In a November 2020 article, Dally-Starna wrote that the federal government’s focus on long-term advisories leaves out other pressing issues, such as short-term advisories, a lack of running water, and the anticipated effects of climate change on source water. “The perception that with the removal of all long-term drinking-water advisories, all Indigenous communities — and all the members of those Indigenous communities — will actually be water-secure is a misconception,” she says. Research has also shown that Canadian media tends to focus on government responses to drinking-water issues rather than on preventative measures such as source-water protection. 

“When the government defines the parameters and the narrative, and then the media picks up on it, it does tend to diminish the real issue, which is source-water contamination,” says Martin-Hill. “Most Indigenous people across the country would tell you: water-treatment plants are great; they would like to have them and for them to be operational and functional. And, at the same time, if you’re contaminating their waters with pollutants that cannot be treated, that’s the bigger problem.” 

The federal parties’ plans

All four major federal parties have committed to ending water advisories — though each uses slightly different language. TVO.org asked for specifics about their plans to lift such advisories and whether they had water-access goals not related to advisories. The Liberal and Green parties acknowledged a request for comment but did not provide a response by publication time; the Conservatives and the NDP sent general statements. 

The NDP commits to making the “full investments required to ensure clean water and lift all drinking-water advisories for good right now” and to allocating $2.9 billion to clean drinking-water systems. Supporting Indigenous-led water-management training programs is also listed as an “immediate priority.” In an email, a spokesperson said the party was committed to more than simply ending drinking-water advisories but did not provide any details beyond what is available in the platform.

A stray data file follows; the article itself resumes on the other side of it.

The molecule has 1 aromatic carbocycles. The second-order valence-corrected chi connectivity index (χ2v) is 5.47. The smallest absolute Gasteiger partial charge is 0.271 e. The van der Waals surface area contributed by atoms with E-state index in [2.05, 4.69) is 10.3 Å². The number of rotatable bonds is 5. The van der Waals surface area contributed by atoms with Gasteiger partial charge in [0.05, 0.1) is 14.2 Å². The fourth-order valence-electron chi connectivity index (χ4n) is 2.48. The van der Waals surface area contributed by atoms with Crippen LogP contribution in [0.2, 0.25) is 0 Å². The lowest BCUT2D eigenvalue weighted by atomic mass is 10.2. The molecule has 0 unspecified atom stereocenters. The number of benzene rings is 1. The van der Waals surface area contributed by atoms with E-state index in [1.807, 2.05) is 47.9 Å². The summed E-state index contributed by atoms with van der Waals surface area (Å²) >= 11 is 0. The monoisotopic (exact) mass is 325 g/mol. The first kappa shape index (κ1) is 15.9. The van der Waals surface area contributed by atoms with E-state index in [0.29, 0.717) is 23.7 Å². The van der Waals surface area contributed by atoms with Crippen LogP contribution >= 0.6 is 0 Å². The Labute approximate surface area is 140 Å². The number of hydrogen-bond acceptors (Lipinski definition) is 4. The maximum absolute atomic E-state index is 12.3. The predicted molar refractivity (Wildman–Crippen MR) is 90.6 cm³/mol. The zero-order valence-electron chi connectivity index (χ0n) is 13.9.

Agenda segment, December 7, 2020: Ending long-term water advisories

The Conservative plan commits to recognizing safe drinking water as a “fundamental human right” and notes that the party will “target high-risk water systems,” referring to a federal assessment categorizing communities’ water systems as high-, medium-, or low-risk. No other major party plan mentions risk ratings. Referring to Trudeau’s record, a Tory spokesperson wrote that “success isn’t measured by funding announcements and election promises, it’s measured by outcomes.” While the statement indicated that the Tories would “work with Indigenous communities to find new approaches, such as regional or coalition-based governance, that will help ensure water systems investments are protected and continue providing clean drinking water in the long term,” it did not indicate how a Conservative government would achieve these outcomes. 

In addition to pledging to end long-term advisories, the Liberal plan commits to preventing future advisories, resolving national class-action litigation related to safe drinking water, and investing funds to ensure “sustainable access” to clean water. The party will, it states, “maintain [its] commitment to invest $6 billion to ensure sustainable access to clean water for First Nations.” The plan also notes that, at present, in each community with a long-term advisory, “there is a project team and action plan in place to resolve it.” 

The Green plan, which is the shortest on detail of the four, commits to investing in infrastructure to lift boil-water advisories and supporting “Indigenous-led processes to implement safe drinking water and wastewater-management systems.” 

In its election priorities, the Chiefs of Ontario has called for a moratorium on the commercial export of water; the Assembly of First Nations has called for the Safe Drinking Water for First Nations Act to be repealed and replaced with First Nations-led legislation. Neither priority is addressed in the party platforms. 

This is one in a series of stories about issues affecting eastern Ontario. It's brought to you with the assistance of Queen’s University.